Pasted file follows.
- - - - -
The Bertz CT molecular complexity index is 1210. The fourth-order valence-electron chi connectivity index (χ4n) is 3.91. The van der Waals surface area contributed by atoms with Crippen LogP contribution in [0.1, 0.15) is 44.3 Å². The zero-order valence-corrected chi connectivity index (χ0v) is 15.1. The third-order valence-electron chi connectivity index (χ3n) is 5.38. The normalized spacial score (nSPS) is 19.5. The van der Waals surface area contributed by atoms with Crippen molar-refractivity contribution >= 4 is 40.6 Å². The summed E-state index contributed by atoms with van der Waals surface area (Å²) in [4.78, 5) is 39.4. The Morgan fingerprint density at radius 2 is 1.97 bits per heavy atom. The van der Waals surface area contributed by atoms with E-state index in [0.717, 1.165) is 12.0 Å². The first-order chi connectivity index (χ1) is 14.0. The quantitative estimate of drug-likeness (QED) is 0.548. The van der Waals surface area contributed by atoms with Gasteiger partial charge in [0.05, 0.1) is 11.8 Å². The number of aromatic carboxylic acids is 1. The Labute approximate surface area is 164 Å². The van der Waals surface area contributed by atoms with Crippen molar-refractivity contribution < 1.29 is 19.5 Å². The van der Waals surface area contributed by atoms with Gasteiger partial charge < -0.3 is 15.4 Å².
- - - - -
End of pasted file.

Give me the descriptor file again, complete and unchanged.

The Bertz CT molecular complexity index is 1210. The fourth-order valence-electron chi connectivity index (χ4n) is 3.91. The van der Waals surface area contributed by atoms with Crippen LogP contribution in [0.1, 0.15) is 44.3 Å². The zero-order valence-corrected chi connectivity index (χ0v) is 15.1. The third-order valence-electron chi connectivity index (χ3n) is 5.38. The normalized spacial score (nSPS) is 19.5. The van der Waals surface area contributed by atoms with Crippen molar-refractivity contribution >= 4 is 40.6 Å². The summed E-state index contributed by atoms with van der Waals surface area (Å²) in [4.78, 5) is 39.4. The Morgan fingerprint density at radius 2 is 1.97 bits per heavy atom. The van der Waals surface area contributed by atoms with E-state index in [0.717, 1.165) is 12.0 Å². The first-order chi connectivity index (χ1) is 14.0. The quantitative estimate of drug-likeness (QED) is 0.548. The van der Waals surface area contributed by atoms with Gasteiger partial charge in [0.05, 0.1) is 11.8 Å². The number of aromatic carboxylic acids is 1. The Labute approximate surface area is 164 Å². The van der Waals surface area contributed by atoms with Crippen molar-refractivity contribution < 1.29 is 19.5 Å². The van der Waals surface area contributed by atoms with Gasteiger partial charge < -0.3 is 15.4 Å².